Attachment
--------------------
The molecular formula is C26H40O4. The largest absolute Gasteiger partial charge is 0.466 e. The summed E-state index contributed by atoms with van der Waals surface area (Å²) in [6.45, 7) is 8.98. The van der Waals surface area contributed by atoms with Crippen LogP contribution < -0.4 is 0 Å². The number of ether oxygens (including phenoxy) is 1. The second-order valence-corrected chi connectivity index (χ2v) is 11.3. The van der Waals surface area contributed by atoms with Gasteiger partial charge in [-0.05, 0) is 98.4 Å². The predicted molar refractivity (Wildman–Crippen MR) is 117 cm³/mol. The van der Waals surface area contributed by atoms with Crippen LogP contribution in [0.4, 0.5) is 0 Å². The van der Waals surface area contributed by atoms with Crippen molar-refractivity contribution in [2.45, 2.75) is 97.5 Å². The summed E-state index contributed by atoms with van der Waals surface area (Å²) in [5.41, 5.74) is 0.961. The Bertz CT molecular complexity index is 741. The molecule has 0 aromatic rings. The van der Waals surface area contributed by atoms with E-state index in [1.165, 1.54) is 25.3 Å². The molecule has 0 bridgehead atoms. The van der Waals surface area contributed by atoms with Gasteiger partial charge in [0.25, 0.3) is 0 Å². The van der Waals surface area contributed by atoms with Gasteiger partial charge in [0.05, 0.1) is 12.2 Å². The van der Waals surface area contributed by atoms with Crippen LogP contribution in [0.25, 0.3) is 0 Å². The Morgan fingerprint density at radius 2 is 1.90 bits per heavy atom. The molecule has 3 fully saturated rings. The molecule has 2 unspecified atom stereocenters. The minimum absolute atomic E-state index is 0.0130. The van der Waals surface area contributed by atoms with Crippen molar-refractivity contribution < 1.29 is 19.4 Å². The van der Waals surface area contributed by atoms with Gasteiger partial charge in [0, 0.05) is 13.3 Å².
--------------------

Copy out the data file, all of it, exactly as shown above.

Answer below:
The molecular formula is C26H40O4. The largest absolute Gasteiger partial charge is 0.466 e. The summed E-state index contributed by atoms with van der Waals surface area (Å²) in [6.45, 7) is 8.98. The van der Waals surface area contributed by atoms with Crippen LogP contribution < -0.4 is 0 Å². The number of ether oxygens (including phenoxy) is 1. The second-order valence-corrected chi connectivity index (χ2v) is 11.3. The van der Waals surface area contributed by atoms with Gasteiger partial charge in [-0.05, 0) is 98.4 Å². The predicted molar refractivity (Wildman–Crippen MR) is 117 cm³/mol. The van der Waals surface area contributed by atoms with Crippen LogP contribution in [0.4, 0.5) is 0 Å². The van der Waals surface area contributed by atoms with Crippen molar-refractivity contribution in [2.45, 2.75) is 97.5 Å². The summed E-state index contributed by atoms with van der Waals surface area (Å²) in [5.41, 5.74) is 0.961. The Bertz CT molecular complexity index is 741. The molecule has 0 aromatic rings. The van der Waals surface area contributed by atoms with E-state index in [1.165, 1.54) is 25.3 Å². The molecule has 0 bridgehead atoms. The van der Waals surface area contributed by atoms with Gasteiger partial charge in [0.25, 0.3) is 0 Å². The van der Waals surface area contributed by atoms with Gasteiger partial charge in [0.05, 0.1) is 12.2 Å². The van der Waals surface area contributed by atoms with Crippen LogP contribution in [0.25, 0.3) is 0 Å². The Morgan fingerprint density at radius 2 is 1.90 bits per heavy atom. The molecule has 3 fully saturated rings. The molecule has 2 unspecified atom stereocenters. The minimum absolute atomic E-state index is 0.0130. The van der Waals surface area contributed by atoms with Crippen molar-refractivity contribution < 1.29 is 19.4 Å². The van der Waals surface area contributed by atoms with Gasteiger partial charge in [0, 0.05) is 13.3 Å².